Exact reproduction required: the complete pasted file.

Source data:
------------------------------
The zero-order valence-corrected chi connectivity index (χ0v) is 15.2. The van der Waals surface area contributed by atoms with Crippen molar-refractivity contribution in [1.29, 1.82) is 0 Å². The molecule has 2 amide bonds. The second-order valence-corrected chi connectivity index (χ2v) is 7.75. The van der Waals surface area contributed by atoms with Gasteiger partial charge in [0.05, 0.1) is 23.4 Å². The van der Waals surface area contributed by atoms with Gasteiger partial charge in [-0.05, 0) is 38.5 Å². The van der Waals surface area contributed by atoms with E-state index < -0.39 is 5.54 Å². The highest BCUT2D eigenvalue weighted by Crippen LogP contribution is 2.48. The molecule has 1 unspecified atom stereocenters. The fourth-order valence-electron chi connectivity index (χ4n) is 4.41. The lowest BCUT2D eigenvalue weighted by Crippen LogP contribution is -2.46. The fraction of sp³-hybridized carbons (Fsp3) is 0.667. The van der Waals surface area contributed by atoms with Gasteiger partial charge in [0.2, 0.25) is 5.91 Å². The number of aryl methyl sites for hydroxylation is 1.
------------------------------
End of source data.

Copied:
The zero-order valence-corrected chi connectivity index (χ0v) is 15.2. The van der Waals surface area contributed by atoms with Crippen molar-refractivity contribution in [1.29, 1.82) is 0 Å². The molecule has 2 amide bonds. The second-order valence-corrected chi connectivity index (χ2v) is 7.75. The van der Waals surface area contributed by atoms with Gasteiger partial charge in [0.05, 0.1) is 23.4 Å². The van der Waals surface area contributed by atoms with Gasteiger partial charge in [-0.05, 0) is 38.5 Å². The van der Waals surface area contributed by atoms with E-state index < -0.39 is 5.54 Å². The highest BCUT2D eigenvalue weighted by Crippen LogP contribution is 2.48. The molecule has 1 unspecified atom stereocenters. The fourth-order valence-electron chi connectivity index (χ4n) is 4.41. The lowest BCUT2D eigenvalue weighted by Crippen LogP contribution is -2.46. The fraction of sp³-hybridized carbons (Fsp3) is 0.667. The van der Waals surface area contributed by atoms with Gasteiger partial charge in [0.2, 0.25) is 5.91 Å². The number of aryl methyl sites for hydroxylation is 1.